April 2010

Guy Cunningham


A Jew Must Die by Jacques Chessex, translated by W. Donald Wilson

“What is that?”

I was with friends; they asked what I was reviewing. Unthinkingly, I pulled out Jacques Chessex’s novel A Jew Must Die and showed them the cover. The look of sheer horror on their faces told me this was a mistake.

“It’s an anti-Nazi book,” I assured them. They knew that already -- they’re my friends, after all, and they’re fully aware I’m not a closet skinhead. But the title still disgusted them. One of them even told me to make sure not to take it out of my bag on the subway (I didn’t). I don’t blame them for being put off, though; the title made me uneasy too. That seems to be the point.

This is a blunt book, with little concern for the reader’s comfort. In less than 100 pages, Chessex takes us through each stage of the murder of a Jewish businessman named Arthur Bloch. It is 1942, and a group of Nazi sympathizers in Payerne, Switzerland, intend the killing as “birthday gift” for Hitler -- who they’re convinced will reward them when Germany inevitably invades.

Nearly every sentence is dedicated to the facts of the case -- who inspired it, who planned it, and what they did to execute it. We meet a viciously anti-Semitic former pastor, Philippe Lugrin, who inspires the plot, boasting of his connections to the Nazi party. And we see a local derelict, Fernand Ischi, assemble a team to carry it out. But they never become fully fleshed out characters; we hear only of the murder, and how they contributed to it. Even the triggerman -- a hapless lackey named Ballote -- registers as little more than a name.

The author wants us to focus on the act itself. His narrative voice is often clinical and detached. Details are kept spare. Bloch’s death is described in the most stripped-down language imaginable: “The forehead is pale, shining with sweat. A moan, accompanied by rattles in his throat. Ballote fires. Bloch’s body collapses to the ground. A trickle of blood comes from his mouth.”

As a native of Switzerland -- the book was first published in French last year -- Chessex’s interest in the story is obvious. Though officially neutral in the Second World War, Switzerland saw its share of pro-Nazi activity during the 1940s. In fact, A Jew Must Die is inspired by real events. It is hard not to see the book as, at least on some level, an interrogation of Swiss anti-Semitism. One of the book’s most striking passages concerns not the perpetrators, but the people of Payerne, who respond to Bloch’s disappearance with indifference: “And even those who would denounce Fernand Ischi and his gang at the trial still mock the Jews and their age-old terrors. A cattle-dealer has disappeared? An interesting turning of the tables: that’s what people think in Payerne.”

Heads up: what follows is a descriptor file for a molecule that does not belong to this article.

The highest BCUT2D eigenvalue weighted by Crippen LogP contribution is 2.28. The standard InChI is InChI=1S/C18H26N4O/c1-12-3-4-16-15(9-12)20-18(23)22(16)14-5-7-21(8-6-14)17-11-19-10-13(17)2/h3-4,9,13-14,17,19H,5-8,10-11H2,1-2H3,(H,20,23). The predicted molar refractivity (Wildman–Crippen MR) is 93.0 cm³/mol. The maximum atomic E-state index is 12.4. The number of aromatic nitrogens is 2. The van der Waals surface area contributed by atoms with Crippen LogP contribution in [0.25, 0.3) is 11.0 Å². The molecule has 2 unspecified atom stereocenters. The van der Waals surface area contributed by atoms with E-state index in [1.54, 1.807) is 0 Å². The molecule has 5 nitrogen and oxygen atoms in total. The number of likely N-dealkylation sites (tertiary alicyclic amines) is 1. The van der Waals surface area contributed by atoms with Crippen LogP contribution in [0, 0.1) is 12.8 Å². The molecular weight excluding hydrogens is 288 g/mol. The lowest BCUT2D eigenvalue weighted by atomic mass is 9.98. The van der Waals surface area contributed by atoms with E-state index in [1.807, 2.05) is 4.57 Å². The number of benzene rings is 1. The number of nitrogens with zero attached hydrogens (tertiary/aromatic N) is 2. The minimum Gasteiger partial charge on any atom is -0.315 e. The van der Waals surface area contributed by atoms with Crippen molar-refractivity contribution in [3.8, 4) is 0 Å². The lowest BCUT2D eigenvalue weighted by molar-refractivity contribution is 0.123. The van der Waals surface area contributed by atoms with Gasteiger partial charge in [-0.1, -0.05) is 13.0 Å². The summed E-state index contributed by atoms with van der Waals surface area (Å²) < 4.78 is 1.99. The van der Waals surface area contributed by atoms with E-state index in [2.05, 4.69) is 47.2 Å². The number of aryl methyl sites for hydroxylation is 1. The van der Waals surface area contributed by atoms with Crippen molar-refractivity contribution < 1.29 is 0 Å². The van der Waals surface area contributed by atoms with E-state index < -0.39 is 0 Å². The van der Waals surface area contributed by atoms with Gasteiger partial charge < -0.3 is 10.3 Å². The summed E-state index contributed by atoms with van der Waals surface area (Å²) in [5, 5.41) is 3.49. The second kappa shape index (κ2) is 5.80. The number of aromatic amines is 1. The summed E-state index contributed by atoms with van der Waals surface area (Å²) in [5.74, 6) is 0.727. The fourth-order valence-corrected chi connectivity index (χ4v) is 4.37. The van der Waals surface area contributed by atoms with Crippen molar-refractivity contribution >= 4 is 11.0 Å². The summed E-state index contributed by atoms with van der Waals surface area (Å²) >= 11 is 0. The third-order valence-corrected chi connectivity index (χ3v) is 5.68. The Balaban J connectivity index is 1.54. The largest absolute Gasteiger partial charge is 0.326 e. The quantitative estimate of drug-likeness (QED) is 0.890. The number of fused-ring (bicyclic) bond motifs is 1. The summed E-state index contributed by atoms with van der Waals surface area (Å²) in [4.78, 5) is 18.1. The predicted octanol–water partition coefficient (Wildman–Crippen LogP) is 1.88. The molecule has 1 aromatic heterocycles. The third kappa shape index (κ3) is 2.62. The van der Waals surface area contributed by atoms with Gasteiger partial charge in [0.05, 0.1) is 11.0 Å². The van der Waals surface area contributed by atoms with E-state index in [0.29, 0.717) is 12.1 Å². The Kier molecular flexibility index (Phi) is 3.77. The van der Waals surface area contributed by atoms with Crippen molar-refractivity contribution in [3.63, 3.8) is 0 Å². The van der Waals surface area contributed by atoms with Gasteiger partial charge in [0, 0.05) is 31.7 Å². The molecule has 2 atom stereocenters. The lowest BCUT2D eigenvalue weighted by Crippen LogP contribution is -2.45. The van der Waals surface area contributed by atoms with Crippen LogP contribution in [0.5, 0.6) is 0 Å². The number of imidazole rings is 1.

What keeps this from being merely a Swiss concern, however, is the way Chessex uses subtle shifts in voice to shape the reader’s experience. At times the narrator seems almost omniscient, filling us in on Bloch’s business contacts in Payerne or Ischi’s taste for violent sex. At other times, he exhibits a palpable disgust with the culprits, calling Lugrin “perverted.” And on several occasion, he seems to speak for the murderers themselves, such as when he declares “We mustn’t get caught.” This is a very delicate experiment -- and a largely successful one. It gives Chessex a great deal of control over his readers’ emotional response to the story.

At one point, the narrator even speaks on the reader’s behalf. It all starts when he describes Ischi as an “apprentice Nazi Gauleiter” (party official). Suddenly, the narrator is interrupted -- “‘Gauleiter?’ you say. ‘Isn’t that going a bit fast?’” The key is Chessex’s use of the word “you” -- he is addressing the reader, and implying “you” are defending a Nazi. Throughout, the narrator returns to this subtly accusing tone. The reader is not an audience but an accomplice. It is not only the Swiss who are meant to examine their consciences.

A Jew Must Die pushes readers to question their own moral culpability -- no small achievement. It is not a perfect book -- its narrow focus means it is ultimately not as definitive as, say, Elie Wiesel’s Night or Primo Levi’s If This Is a Man. And the book’s cold, almost remote tone will put off many. But by subtly widening the blame for the Nazis' crimes to an entire culture -- whether that means Payerne, Switzerland, Europe, or all of humanity -- Chessex reminds us the Holocaust is a living concern, as opposed to something that is only the responsibility of thugs from the distant past.

A Jew Must Die by Jacques Chessex, translated by W. Donald Wilson
Bitter Lemon Press
ISBN: 1904738516
122 Pages